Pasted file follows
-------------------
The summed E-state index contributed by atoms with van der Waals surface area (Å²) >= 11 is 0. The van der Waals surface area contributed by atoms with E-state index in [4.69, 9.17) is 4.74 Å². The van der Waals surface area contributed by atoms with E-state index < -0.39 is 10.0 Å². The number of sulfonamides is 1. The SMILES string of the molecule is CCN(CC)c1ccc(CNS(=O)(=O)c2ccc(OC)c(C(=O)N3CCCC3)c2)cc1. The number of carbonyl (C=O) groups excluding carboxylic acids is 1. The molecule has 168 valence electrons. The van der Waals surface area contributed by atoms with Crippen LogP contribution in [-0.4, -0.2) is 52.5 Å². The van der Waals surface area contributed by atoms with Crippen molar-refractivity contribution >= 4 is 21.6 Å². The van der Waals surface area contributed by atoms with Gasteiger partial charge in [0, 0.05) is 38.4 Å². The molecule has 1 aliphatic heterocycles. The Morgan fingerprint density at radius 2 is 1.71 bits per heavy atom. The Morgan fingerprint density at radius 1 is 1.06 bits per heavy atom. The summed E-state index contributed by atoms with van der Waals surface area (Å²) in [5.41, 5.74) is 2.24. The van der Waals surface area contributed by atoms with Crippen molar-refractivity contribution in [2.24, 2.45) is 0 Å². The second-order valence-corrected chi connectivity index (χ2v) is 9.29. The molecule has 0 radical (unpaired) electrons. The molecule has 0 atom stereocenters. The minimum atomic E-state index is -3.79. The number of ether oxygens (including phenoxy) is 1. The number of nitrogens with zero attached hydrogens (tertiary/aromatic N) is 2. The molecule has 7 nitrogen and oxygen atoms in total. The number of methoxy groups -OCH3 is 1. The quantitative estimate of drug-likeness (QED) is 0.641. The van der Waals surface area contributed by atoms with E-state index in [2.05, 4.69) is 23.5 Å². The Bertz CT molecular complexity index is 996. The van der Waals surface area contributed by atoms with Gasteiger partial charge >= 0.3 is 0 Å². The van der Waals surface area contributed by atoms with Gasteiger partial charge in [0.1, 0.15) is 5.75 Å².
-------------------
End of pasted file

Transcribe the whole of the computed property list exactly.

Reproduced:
The summed E-state index contributed by atoms with van der Waals surface area (Å²) >= 11 is 0. The van der Waals surface area contributed by atoms with E-state index in [4.69, 9.17) is 4.74 Å². The van der Waals surface area contributed by atoms with E-state index < -0.39 is 10.0 Å². The number of sulfonamides is 1. The SMILES string of the molecule is CCN(CC)c1ccc(CNS(=O)(=O)c2ccc(OC)c(C(=O)N3CCCC3)c2)cc1. The number of carbonyl (C=O) groups excluding carboxylic acids is 1. The molecule has 168 valence electrons. The van der Waals surface area contributed by atoms with Crippen LogP contribution in [-0.4, -0.2) is 52.5 Å². The van der Waals surface area contributed by atoms with Crippen molar-refractivity contribution >= 4 is 21.6 Å². The van der Waals surface area contributed by atoms with Gasteiger partial charge in [0, 0.05) is 38.4 Å². The molecule has 1 aliphatic heterocycles. The Morgan fingerprint density at radius 2 is 1.71 bits per heavy atom. The Morgan fingerprint density at radius 1 is 1.06 bits per heavy atom. The summed E-state index contributed by atoms with van der Waals surface area (Å²) in [5.41, 5.74) is 2.24. The van der Waals surface area contributed by atoms with Crippen molar-refractivity contribution in [2.24, 2.45) is 0 Å². The second-order valence-corrected chi connectivity index (χ2v) is 9.29. The molecule has 0 radical (unpaired) electrons. The molecule has 0 atom stereocenters. The minimum atomic E-state index is -3.79. The number of ether oxygens (including phenoxy) is 1. The number of nitrogens with zero attached hydrogens (tertiary/aromatic N) is 2. The molecule has 7 nitrogen and oxygen atoms in total. The number of methoxy groups -OCH3 is 1. The quantitative estimate of drug-likeness (QED) is 0.641. The van der Waals surface area contributed by atoms with E-state index in [2.05, 4.69) is 23.5 Å². The Bertz CT molecular complexity index is 996. The van der Waals surface area contributed by atoms with Gasteiger partial charge >= 0.3 is 0 Å². The van der Waals surface area contributed by atoms with Gasteiger partial charge in [0.1, 0.15) is 5.75 Å².